Tuesday, May 26, 2015

Dispelling Turnbull's lies: under $50M/year for the extra cost to the taxpayer for the Full Fibre NBN vs mangled mess FTTN/HFC/tin-cans

Turnbull's Big Lie in the 2013 election campaign, and underlying the subsequent Reviews, is simple, profound and very, very deliberate:
What will it "cost" (implied, 'the taxpayer') to build the NBN?[that's the Network rollout, not the company]
Turnbull always knew that the one and only difference in cost to the taxpayer between his mangled copper mess and the Quigley Full Fibre plan was the yearly interest on the difference in Equity 'injected' by the Government into NBN Co. It's why he's worked so hard to discredit the 2012 FTTP business plan, to disguise the real difference between the Plans.


The ALP had committed $30.4 billion in "Equity" to NBN Co and Turnbull $29.5 billion: just a $900 million difference.
At current record low 10-year Government Bond yields (~2.5% locked in for the life of the bond), that's $22.5 million/year extra for the Real Deal - under $250 million for the entire project, that's fantastic value!

If Turnbull's Mangled Mess takes just one year longer to payback all the Government's money, then it costs the taxpayer more than Full Fibre alternative. Because the estimated returns & profitability have never been disclosed, we simply don't know just how much extra Turnbull is going to stick the taxpayer for his sub-par Copper Mess.

Politicians trumpet every single minuscule advantage from the rooftops: if Copper Broadband was going to make good money, Turnbull would've had to lead with that detail. The total suppression of the most critical financial detail tells us it's a critical weakness of the Turnbull Plan. 

Turnbull very carefully never discussed key financial data for his "NBN-Lite": profitability, payback period or Internal Rate of Return (IRR - the equivalent interest rate on invested capital over the life of the project). This wasn't accidental, as shown when his staffer swore at me for daring to ask for this data.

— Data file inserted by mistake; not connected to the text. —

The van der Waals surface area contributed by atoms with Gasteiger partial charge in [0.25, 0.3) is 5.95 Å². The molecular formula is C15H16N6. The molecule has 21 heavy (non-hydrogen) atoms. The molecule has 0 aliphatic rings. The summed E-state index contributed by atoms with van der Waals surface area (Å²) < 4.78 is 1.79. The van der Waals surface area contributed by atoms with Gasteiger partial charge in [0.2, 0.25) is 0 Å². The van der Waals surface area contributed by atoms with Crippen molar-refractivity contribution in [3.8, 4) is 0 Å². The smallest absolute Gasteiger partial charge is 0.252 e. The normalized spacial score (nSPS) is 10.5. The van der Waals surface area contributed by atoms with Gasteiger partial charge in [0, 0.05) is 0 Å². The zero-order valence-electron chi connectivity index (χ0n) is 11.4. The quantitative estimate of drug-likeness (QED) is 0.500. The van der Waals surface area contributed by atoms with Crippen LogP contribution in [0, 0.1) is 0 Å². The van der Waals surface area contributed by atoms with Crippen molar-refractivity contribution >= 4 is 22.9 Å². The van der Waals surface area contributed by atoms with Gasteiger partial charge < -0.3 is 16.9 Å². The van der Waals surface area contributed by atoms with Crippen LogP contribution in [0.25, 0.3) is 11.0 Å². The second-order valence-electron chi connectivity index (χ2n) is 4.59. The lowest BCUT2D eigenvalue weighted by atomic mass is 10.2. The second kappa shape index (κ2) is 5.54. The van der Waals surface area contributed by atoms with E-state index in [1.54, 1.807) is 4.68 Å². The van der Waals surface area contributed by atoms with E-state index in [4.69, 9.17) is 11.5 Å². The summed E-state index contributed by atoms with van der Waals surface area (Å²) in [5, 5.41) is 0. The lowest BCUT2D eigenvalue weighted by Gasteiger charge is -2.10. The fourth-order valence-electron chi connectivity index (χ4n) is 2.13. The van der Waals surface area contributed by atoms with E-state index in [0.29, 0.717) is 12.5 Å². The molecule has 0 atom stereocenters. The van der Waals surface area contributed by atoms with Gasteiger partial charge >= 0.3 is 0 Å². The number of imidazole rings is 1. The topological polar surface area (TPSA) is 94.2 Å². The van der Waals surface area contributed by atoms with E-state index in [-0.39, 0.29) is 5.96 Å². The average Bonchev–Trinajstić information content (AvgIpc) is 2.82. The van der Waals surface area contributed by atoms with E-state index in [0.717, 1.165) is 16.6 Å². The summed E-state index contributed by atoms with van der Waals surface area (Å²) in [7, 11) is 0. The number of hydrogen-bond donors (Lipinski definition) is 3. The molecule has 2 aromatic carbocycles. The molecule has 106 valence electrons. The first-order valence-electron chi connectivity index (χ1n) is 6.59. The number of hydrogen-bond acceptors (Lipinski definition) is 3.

Turnbull's proposal is "Lite", exceptionally so, in the one area that matters most: Profits, the sole driver making an investment different to normal "expenditure", such as on roads and highways.



Correct Answer to "Cost of the NBN?"
[not $90 billion, not $44 billion, not $30.4 billion, not $29.5 billion and not $4.7 billion]:
In the long-term, Nothing, it's an investment that will make a rather handsome profit (dividends of $75B+), will payback all the Government loans in 10 years (by 2028) and will pay taxes: GST, company tax, FBT, payroll tax, pay staff superannuation, and when sold as a going concern, will return a large multiple of the initial Equity contributed by the taxpayer. Done well, the NBN is a Gold Mine for the Government while giving cheaper, faster broadband to everyone (at the same price, Country or City).
In the short-term, the NBN costs "not very much" (~$750M/yr interest). The Fiscal Budget Impact is solely the interest on the outstanding Equity: for the 10 years NBN Co is paying back the Governments' money, it costs the locked-in 10-year bond yield rate.
I'd send you to the Parliamentary Budget Office (PBO) charged with costing the Fiscal Budget Impact of all Election Policies (current and over 4-yr forward estimates), but their post-2013 Election Report fails to cost the impact of the Liberals Broadband Policy. Without comment or explanation, it's the only major policy I could see to be omitted from the PBO report.

This conclusively shows Turnbull always knew the only difference between the ALP and Liberal Broadband plans was the amount of Equity they'd guarantee NBN Co. Somehow, that never became part of the debate in 2013.

Included in the links is a May 2013 (5 months pre-election) Research Paper on the NBN by the Parliament Library which very clearly states a) NBN Co is a company, a Government Business Enterprise, not part of the the Government and b) it's being funded as an investment with Equity provided by the Government initially and the money injected has no direct Fiscal Budget Impact, only the interest on the Bonds specifically funding it.

RBA 10-year Bond Yields
Historical Data: http://www.rba.gov.au/statistics/historical-data.html
Statistical Tables: http://www.rba.gov.au/statistics/tables/
Current 'Chart Pack': http://www.rba.gov.au/chart-pack/interest-rates.html [image below to 30-Apr-2015]